Jayapal returns from border looking for asylum answers
When Democrats take control of Congress next month, Seattle Congresswoman Pramila Jayapal will be demanding answers about the treatment of asylum seekers at the southern border. She visited the border crossing at Tijuana last Saturday.
She went in the wake of President Trump calling the migrant caravan an invasion.
“I would say they are less trying to achieve the American dream rather than fleeing reigns of terror,” said Jayapal at a Friday morning news conference in Seattle.
She says she met women with young children fleeing deadly domestic violence, and young teenagers fleeing gangs.
“One young man at the youth shelter that I spoke to, who had been shot in both knees showed me those wounds and had had to leave and showed me those wounds and had the message on his phone from his mother saying do not come back they will kill you if you come back here just go.”
Last month, Border Patrol agents used tear gas to keep migrants away from the U.S. border. Jayapal says once migrants get to the U.S. border, they are legally entitled to ask for asylum.
“Look I have a 21-year-old and I sat there talking to these kids who are 16, 17 years old, with gunshots. (I’m) going to get emotional,” she said choking back tears. “But you know, I don’t know how we’re doing this.”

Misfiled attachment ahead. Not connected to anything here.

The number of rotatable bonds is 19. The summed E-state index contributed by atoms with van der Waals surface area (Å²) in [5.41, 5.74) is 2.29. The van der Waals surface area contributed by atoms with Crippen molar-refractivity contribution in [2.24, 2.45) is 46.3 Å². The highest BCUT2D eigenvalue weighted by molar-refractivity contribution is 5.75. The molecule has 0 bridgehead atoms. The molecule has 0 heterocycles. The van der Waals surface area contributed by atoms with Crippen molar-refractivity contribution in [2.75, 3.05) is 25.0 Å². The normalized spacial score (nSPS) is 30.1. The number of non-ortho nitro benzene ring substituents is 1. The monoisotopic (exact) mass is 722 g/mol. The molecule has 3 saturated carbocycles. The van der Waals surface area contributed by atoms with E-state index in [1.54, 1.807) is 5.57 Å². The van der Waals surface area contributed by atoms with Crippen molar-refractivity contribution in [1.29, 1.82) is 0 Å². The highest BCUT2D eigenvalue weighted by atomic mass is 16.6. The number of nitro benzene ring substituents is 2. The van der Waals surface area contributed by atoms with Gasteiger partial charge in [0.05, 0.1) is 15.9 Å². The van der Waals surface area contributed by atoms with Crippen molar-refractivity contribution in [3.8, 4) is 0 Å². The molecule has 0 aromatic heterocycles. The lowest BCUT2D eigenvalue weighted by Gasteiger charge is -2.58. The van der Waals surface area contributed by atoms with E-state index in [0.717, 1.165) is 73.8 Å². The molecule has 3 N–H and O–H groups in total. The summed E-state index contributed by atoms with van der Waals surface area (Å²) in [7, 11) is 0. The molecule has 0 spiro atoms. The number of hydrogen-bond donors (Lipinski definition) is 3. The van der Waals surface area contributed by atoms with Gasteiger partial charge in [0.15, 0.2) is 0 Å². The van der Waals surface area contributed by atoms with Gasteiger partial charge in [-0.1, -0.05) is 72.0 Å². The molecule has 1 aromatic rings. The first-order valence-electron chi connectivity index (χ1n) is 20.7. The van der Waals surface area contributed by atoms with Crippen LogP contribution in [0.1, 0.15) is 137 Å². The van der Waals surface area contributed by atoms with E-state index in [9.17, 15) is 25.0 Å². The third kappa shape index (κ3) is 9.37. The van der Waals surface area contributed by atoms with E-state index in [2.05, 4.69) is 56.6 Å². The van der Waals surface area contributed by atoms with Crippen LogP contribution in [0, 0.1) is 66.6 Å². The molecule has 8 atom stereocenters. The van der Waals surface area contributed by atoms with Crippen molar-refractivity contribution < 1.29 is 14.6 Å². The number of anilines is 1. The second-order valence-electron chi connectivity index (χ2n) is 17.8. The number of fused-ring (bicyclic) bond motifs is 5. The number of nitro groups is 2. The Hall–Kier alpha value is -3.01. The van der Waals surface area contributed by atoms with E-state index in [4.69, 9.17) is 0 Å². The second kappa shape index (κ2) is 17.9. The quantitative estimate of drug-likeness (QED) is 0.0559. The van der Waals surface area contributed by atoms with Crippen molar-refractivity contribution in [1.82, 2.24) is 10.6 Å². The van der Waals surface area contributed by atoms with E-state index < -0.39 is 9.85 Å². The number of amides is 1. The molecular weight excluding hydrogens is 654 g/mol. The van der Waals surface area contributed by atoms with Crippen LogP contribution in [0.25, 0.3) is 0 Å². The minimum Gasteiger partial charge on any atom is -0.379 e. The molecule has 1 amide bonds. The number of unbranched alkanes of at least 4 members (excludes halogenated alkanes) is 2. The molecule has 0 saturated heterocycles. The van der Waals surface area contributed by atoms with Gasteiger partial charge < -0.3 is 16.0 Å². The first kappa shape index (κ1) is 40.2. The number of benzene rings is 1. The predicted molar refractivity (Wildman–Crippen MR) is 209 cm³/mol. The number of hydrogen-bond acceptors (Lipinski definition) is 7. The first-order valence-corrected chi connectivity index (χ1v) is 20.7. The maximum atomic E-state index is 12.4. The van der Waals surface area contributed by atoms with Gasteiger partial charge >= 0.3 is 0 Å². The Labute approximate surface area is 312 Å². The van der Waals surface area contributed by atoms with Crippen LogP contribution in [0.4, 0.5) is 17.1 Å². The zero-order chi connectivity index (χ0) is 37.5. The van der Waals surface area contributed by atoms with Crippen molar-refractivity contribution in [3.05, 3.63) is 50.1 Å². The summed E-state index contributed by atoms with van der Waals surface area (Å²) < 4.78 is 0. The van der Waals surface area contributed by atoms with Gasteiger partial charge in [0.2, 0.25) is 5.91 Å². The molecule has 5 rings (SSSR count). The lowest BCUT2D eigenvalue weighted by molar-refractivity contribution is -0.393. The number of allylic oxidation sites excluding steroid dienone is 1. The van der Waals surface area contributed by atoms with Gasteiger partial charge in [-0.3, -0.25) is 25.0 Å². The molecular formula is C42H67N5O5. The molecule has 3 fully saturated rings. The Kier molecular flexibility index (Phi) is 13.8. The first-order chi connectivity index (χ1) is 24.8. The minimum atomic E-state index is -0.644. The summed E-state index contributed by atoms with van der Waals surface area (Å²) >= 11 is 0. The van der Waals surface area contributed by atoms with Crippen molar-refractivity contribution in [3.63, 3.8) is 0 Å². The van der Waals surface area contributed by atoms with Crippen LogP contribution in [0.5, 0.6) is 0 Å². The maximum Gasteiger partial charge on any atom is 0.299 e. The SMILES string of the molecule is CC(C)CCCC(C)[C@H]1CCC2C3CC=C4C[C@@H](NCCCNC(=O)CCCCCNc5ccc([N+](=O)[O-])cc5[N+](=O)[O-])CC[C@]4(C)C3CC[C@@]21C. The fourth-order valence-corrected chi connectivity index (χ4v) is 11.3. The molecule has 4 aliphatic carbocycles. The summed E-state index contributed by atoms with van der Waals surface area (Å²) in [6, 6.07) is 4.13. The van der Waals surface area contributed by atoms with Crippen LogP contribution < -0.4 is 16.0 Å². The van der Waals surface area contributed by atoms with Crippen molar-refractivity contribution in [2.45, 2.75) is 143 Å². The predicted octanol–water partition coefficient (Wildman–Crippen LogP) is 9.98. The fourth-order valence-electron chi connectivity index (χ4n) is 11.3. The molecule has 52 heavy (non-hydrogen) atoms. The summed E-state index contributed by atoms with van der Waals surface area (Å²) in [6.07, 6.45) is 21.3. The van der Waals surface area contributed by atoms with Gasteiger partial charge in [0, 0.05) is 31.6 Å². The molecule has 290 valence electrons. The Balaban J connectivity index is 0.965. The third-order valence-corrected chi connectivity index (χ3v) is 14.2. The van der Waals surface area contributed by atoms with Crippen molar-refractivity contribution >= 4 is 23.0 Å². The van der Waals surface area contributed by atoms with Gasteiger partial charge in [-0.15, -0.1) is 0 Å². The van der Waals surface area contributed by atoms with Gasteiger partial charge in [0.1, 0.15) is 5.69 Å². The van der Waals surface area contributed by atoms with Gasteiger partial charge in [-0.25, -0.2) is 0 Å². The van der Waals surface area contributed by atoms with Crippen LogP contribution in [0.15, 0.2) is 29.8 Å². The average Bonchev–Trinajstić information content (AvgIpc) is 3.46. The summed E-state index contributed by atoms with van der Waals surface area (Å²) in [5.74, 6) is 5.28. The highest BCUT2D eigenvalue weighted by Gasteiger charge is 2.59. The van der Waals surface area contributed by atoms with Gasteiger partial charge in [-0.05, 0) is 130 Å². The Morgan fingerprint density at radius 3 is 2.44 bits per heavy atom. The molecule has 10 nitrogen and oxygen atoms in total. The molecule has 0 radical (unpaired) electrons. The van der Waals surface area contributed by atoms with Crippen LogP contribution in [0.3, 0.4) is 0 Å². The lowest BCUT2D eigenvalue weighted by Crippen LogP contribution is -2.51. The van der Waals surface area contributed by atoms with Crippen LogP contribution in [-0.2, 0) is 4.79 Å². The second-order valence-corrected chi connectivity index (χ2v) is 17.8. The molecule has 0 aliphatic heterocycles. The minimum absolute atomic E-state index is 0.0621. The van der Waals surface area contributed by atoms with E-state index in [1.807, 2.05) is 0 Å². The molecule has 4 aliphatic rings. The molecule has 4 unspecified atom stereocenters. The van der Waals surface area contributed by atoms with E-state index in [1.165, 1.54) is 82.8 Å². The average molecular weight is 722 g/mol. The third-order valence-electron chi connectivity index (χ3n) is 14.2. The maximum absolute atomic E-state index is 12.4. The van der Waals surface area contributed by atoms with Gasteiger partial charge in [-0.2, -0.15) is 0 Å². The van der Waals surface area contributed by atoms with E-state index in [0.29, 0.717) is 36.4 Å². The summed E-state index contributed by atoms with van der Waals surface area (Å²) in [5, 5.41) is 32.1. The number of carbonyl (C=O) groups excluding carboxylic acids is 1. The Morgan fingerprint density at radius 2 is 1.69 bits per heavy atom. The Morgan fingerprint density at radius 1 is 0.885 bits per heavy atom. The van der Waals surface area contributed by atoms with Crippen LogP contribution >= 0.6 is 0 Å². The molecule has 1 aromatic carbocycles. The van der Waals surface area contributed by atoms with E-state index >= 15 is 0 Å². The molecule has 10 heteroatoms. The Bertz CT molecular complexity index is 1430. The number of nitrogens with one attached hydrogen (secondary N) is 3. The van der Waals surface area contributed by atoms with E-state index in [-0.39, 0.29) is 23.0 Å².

In her visit, she found out why so many of those seeking asylum walk hundreds of miles through other countries in order to get to the United States.
“Several of them talked to me about how the gangs that they are trying to escape have presence in many of those countries, as well, so they can’t really escape those gangs.”
Jayapal will use what she learned at the border to question immigration officials when they testify before her in Congress.
“You will see us asking questions about how much it costs us to have troops at the border when they could be home having Thanksgiving dinner with the families. Instead, they’re there for a manufactured crisis.”
While she was at the border, Jayapal says she was able to get five people, including a 9-year-old and two unaccompanied minors, into the United States to begin their asylum applications. She called the Border Patrol Chief she worked with “incredibly compassionate.”
By Essex Porter, KIRO 7